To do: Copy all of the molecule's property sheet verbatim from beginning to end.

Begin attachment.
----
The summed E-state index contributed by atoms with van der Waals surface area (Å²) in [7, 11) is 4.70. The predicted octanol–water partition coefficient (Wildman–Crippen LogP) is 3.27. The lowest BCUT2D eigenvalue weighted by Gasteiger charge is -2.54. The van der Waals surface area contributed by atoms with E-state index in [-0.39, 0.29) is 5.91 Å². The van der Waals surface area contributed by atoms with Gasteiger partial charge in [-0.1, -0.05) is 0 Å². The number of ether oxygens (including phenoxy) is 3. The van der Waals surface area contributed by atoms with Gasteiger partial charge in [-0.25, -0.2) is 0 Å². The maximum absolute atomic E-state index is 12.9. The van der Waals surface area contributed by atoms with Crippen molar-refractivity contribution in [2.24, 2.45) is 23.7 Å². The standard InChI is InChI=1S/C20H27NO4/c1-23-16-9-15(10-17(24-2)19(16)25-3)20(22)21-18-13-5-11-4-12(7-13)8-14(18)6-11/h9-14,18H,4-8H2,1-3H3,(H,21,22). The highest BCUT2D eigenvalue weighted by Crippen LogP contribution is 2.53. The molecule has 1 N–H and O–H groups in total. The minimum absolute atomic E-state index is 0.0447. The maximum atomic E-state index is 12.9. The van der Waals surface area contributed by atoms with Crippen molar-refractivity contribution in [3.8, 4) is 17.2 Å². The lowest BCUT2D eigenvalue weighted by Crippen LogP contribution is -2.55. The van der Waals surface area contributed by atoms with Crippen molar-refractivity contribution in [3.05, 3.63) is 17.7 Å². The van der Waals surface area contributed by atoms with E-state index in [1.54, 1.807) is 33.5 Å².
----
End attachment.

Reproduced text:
The summed E-state index contributed by atoms with van der Waals surface area (Å²) in [7, 11) is 4.70. The predicted octanol–water partition coefficient (Wildman–Crippen LogP) is 3.27. The lowest BCUT2D eigenvalue weighted by Gasteiger charge is -2.54. The van der Waals surface area contributed by atoms with E-state index in [-0.39, 0.29) is 5.91 Å². The van der Waals surface area contributed by atoms with Gasteiger partial charge in [-0.1, -0.05) is 0 Å². The number of ether oxygens (including phenoxy) is 3. The van der Waals surface area contributed by atoms with Gasteiger partial charge in [-0.25, -0.2) is 0 Å². The maximum absolute atomic E-state index is 12.9. The van der Waals surface area contributed by atoms with Crippen molar-refractivity contribution in [2.24, 2.45) is 23.7 Å². The standard InChI is InChI=1S/C20H27NO4/c1-23-16-9-15(10-17(24-2)19(16)25-3)20(22)21-18-13-5-11-4-12(7-13)8-14(18)6-11/h9-14,18H,4-8H2,1-3H3,(H,21,22). The highest BCUT2D eigenvalue weighted by Crippen LogP contribution is 2.53. The molecule has 1 N–H and O–H groups in total. The minimum absolute atomic E-state index is 0.0447. The maximum atomic E-state index is 12.9. The van der Waals surface area contributed by atoms with Crippen molar-refractivity contribution in [3.8, 4) is 17.2 Å². The lowest BCUT2D eigenvalue weighted by Crippen LogP contribution is -2.55. The van der Waals surface area contributed by atoms with Crippen molar-refractivity contribution in [3.05, 3.63) is 17.7 Å². The van der Waals surface area contributed by atoms with E-state index in [1.54, 1.807) is 33.5 Å².